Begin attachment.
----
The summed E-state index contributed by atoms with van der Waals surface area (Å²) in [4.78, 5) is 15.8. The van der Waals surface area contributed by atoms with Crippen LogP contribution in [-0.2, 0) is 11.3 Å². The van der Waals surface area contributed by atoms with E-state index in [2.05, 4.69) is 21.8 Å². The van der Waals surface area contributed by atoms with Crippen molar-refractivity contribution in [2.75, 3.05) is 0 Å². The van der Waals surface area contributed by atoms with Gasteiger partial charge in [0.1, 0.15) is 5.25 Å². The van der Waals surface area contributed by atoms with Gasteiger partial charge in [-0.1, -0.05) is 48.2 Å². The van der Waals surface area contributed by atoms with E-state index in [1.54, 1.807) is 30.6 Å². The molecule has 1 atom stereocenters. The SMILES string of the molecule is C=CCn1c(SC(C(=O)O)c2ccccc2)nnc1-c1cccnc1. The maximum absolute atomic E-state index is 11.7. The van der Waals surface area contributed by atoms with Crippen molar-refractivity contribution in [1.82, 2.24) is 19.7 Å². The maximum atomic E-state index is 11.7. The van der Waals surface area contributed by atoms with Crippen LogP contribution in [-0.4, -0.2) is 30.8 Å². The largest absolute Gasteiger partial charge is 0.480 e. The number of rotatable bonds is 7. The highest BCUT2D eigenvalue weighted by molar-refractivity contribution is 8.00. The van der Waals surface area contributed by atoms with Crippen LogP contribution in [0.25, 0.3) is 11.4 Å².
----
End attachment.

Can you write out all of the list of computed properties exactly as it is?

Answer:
The summed E-state index contributed by atoms with van der Waals surface area (Å²) in [4.78, 5) is 15.8. The van der Waals surface area contributed by atoms with Crippen LogP contribution in [-0.2, 0) is 11.3 Å². The van der Waals surface area contributed by atoms with E-state index in [2.05, 4.69) is 21.8 Å². The van der Waals surface area contributed by atoms with Crippen molar-refractivity contribution in [2.75, 3.05) is 0 Å². The van der Waals surface area contributed by atoms with Gasteiger partial charge in [0.1, 0.15) is 5.25 Å². The van der Waals surface area contributed by atoms with Gasteiger partial charge in [-0.1, -0.05) is 48.2 Å². The van der Waals surface area contributed by atoms with E-state index in [1.54, 1.807) is 30.6 Å². The molecule has 1 atom stereocenters. The SMILES string of the molecule is C=CCn1c(SC(C(=O)O)c2ccccc2)nnc1-c1cccnc1. The maximum absolute atomic E-state index is 11.7. The van der Waals surface area contributed by atoms with Crippen molar-refractivity contribution in [1.82, 2.24) is 19.7 Å². The maximum atomic E-state index is 11.7. The van der Waals surface area contributed by atoms with Crippen LogP contribution in [-0.4, -0.2) is 30.8 Å². The largest absolute Gasteiger partial charge is 0.480 e. The number of rotatable bonds is 7. The highest BCUT2D eigenvalue weighted by molar-refractivity contribution is 8.00. The van der Waals surface area contributed by atoms with Crippen LogP contribution in [0.25, 0.3) is 11.4 Å².